U.S. President George W. Bush and U.S. Supreme Court Chief Justice John Roberts of Georgetown Law Center, with 2000-2006 Washington Archbishop Theodore McCarrick
The U.S. Supreme Court today issued a decision invalidating the mandatory school tax, by voting today to invalidate the 1st amendment guarantees of free speech and freedom of religion with its decision in Mose v. Frederick.
That decision permits tax supported schools to screw over folks' Constitutional rights by allowing school officials to subvert the 1st amendment for the sake of the unconstitutional, un-biblical and immoral "war on [some] drugs." This decision to subvert the 1st amendment for the sake of this criminal drug war (market protection of deadly tobacco products and of frankinstein synthetic patentable pharmaceuticals) was by a vote of 5-4.
As if this treasonous Supreme Court is conscious of what it's doing to subvert the 1st amendment, it also voted today to block a citizens' suit challenging the government's "faith based initiatives", in the case brought by the Freedom From Religion Foundation.
Note the "spin" on the Washington Post piece; it is as if the Post has zero conceptualization of the U.S. Constitution: drug use itself is not and can not be illegal under the U.S. Constitution, given, for instance the need to amend the Constitution to prohibit the sale, manufacture and transportation of alcoholic beverages (note that law allowed the possession and consumption of such on private property). All drug law arrest are thus null and void, and the enforcers guilty of kidnapping, extortion and unlawful imprisonment.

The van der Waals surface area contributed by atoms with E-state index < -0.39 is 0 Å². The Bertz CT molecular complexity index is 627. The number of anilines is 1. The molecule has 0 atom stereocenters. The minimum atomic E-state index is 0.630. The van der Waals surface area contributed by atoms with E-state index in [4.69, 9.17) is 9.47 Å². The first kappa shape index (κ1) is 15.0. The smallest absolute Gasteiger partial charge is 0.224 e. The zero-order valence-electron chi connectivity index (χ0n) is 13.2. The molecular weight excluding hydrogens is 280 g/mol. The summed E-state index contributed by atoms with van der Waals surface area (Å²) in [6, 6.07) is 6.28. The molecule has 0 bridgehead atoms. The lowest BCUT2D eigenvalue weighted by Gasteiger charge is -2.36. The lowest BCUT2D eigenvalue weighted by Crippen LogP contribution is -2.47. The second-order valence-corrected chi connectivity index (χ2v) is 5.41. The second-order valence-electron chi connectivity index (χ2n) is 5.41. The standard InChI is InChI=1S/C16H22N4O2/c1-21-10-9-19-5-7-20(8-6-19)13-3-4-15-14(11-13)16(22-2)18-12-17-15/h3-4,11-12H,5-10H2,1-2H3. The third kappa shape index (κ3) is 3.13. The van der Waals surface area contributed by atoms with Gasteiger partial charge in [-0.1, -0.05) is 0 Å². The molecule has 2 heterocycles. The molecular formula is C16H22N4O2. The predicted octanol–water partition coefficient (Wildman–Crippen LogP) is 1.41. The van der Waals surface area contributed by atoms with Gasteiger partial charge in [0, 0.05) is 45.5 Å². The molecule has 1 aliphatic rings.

The Supreme Court ruled Monday that ordinary U.S. taxpayers cannot challenge a White House initiative that helps religious charities get a share of government money.
The 5-4 decision blocks a lawsuit by a group of atheists and agnostics against eight Bush administration officials including the head of the White House Office of Faith-Based and Community Initiatives.
The taxpayers' group, the Freedom From Religion Foundation Inc., objected to government conferences in which administration officials encourage religious charities to apply for federal grants.
Taxpayers in the case "set out a parade of horribles that they claim could occur" unless the court stopped the Bush administration initiative, wrote Justice Samuel Alito. "Of course, none of these things has happened."
The justices' decision revolved around a 1968 Supreme Court ruling that enabled taxpayers to challenge government programs that promote religion.
The 1968 decision involved the Elementary and Secondary Education Act, which financed teaching and instructional materials in religious schools in low-income areas.
"This case falls outside" the narrow exception allowing such cases to proceed, Alito wrote.
In dissent, Justice David Souter said that the court should have allowed the taxpayer challenge to proceed.
The majority "closes the door on these taxpayers because the executive branch, and not the legislative branch, caused their injury," wrote Souter. "I see no basis for this distinction."
Note that the Washington Post can be notoriously inaccurate.